|"Honor to the Brave": detail from French World War I bookmark|
We seem to have undergone a series of pendulum swings in our attitudes toward veterans just in my lifetime. When I was very young, veterans were adulated until, all of a sudden, Vietnam vets were denounced as babykillers. A little over a decade ago, with the looming disappearance of World War II vets and the appearance of Tom Brokaw's book on The Greatest Generation, we began to take a new look at other veterans, as well. To be sure, the trend began earlier.
Even the anti-war movement has gotten on board, though it was a shaky ride at first. Back at the time of Operations Defensive Shield and Desert Storm two decades ago, the protesters, realizing that the "babykiller" theme didn't play too well (even as they were denouncing both sanctions and military action for, well, killing Iraqi children), adopted the new slogan, "Support Our Troops—Bring Them Home." It was of course farcical and disingenuous, and no one bought it. The troops didn't want to be brought home, and the protesters didn't really give a shit about the troops (after all, it wasn't as if they actually knew anyone in the military). Still, somehow, a change began to take place. The protesters revived the slogan at the time of the Afghanistan and Iraq wars in the present decade, and although it still rang hollow, something qualitatively different eventually emerged (there's a great research topic in here somewhere): perhaps because these wars were long and had been bungled, perhaps because greater numbers of troops were therefore involved, perhaps because the length of the engagement and irrationality of many policies allowed the troops to raise questions, perhaps because the protesters had actually learned something. In any case, we have thankfully arrived at the point at which genuine concern for soldiers and veterans is widespread and is beginning to transcend political differences.
What we all agree on is that wars are nasty: veterans paid the price and have important stories to tell. My colleague Bob Meagher here at Hampshire College has long been an activist on behalf of veterans' issues. He's also a distinguished classicist, so he takes the long view. Although he would probably have little in common politically with the classicist and political commentator Victor Davis Hanson, both men have an understanding of the deep-rooted place of war in human society and the rawness of the combat experience, physical and psychic. Hanson is the author of, among other works, A War Like No Other: How the Athenians and Spartans Fought the Peloponnesian War and The Father of Us All: War and History, Ancient and Modern. Bob has written mainly about culture, from Classical Greek literature to Saint Augustine, but several years ago, when the Iraq War was still raging, he created a provocative series of events, combining the intellectual and the activist, built around the theme of the return from war, from the Odyssey to the present. He is the author, most recently, of Herakles Gone Mad: Rethinking Heroism in an Age of Endless War. You can read Bob's description of the work of the National Truth Commission on Conscience in War on the Massachusetts Foundation for the Humanities' Public Humanist (where I also blog).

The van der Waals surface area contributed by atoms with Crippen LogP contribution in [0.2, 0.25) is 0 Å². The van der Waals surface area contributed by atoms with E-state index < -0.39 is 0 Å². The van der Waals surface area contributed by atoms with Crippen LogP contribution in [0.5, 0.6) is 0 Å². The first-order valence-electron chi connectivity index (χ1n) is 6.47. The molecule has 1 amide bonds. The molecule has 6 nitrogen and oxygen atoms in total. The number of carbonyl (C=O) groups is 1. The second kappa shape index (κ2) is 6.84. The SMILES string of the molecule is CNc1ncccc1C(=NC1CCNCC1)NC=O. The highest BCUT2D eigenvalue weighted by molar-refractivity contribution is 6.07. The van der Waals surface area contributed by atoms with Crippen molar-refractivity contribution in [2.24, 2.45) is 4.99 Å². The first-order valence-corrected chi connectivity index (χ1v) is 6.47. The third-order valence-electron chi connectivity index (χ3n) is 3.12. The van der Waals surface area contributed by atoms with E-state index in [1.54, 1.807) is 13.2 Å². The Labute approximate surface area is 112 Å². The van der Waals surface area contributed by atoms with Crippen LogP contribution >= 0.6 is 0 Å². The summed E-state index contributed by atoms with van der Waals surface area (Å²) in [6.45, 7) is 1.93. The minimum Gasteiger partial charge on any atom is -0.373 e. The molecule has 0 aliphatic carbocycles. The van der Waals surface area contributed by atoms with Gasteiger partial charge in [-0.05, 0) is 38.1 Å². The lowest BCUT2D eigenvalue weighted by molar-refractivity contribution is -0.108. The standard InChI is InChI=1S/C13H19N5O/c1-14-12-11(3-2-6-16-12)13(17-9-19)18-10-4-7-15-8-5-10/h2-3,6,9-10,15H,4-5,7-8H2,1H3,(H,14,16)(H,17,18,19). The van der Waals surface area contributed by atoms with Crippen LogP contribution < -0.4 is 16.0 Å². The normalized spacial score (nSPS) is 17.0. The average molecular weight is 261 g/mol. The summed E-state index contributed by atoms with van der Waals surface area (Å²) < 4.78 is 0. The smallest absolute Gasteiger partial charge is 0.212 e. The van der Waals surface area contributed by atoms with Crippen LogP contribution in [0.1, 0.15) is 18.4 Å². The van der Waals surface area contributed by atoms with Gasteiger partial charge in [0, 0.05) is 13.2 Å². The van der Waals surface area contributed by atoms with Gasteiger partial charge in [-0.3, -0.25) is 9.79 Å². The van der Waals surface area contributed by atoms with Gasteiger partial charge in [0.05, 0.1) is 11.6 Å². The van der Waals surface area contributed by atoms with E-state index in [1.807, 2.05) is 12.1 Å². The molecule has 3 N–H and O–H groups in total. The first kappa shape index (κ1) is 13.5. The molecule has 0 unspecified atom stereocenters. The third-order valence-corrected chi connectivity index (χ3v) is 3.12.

The renewed desire to hear and preserve the stories of veterans is arguably the twin product of the passing or aging of the older generations and the rise of a massive new cohort, the first since the Vietnam War (because the US conflicts of the last quarter of the twentieth century were so limited in scope). The Library of Congress has been pursuing an ambitious and admirable series of initiatives to record the experiences of the troops in the form of the Veterans History Project (VHP):
The latest installment of the Veterans History Project's (VHP) Experiencing War website feature, titled "VHP: The First Ten Years," has launched in time for nationwide Veterans Day observances. The website feature, one of 32 created thus far, highlights the wartime stories of 20 veterans who represent a cross-section of the more than 70,000 collections donated to the project during its first decade of existence.Watch the videos here.
“War experience just hypnotizes young men.” So said Victor Lundy, a World War II veteran who recorded many of his war memories through his sketchbooks, now donated to the Library of Congress.
LC volunteer Sarah Rouse describes her interview with Lundy here. In "World War II 'Scientific Manpower,'" the LC offers further insights into the technology and experience of modern total war.
Although I was privileged to take part, as a representative of the Town of Amherst, in the Memorial Day ceremonies this spring, my work schedule unfortunately prevented me from participating in the flag-raising and other commemorations this Veteran's Day. Select Board Chair Stephanie O'Keeffe, who was present, reported that it was a very moving ceremony.
The annual ceremonies in the US passed without major incident, but those in the UK were marred by scattered radical Muslim demonstrations. Islamists burned a symbolic poppy (for those too young to know or without benefit of a modern history class: the original twentieth-century Allied veterans' symbol, dating back to the famous World War I poem), and otherwise sought to disturb the ceremonies. Notably, they disrupted the traditional two-minute moment of silence, chanting such slogans as "British soldiers burn in hell," "Islam will dominate," and "Our dead are in paradise, your dead are in hell." (1, 2, 3). Private reports that I have seen relate similar acts of disrespect in British schools.
Dare one still hope for the original vision? A photo posted by the Library of Congress concretizes those now seemingly naïve desires after the "war to end all wars":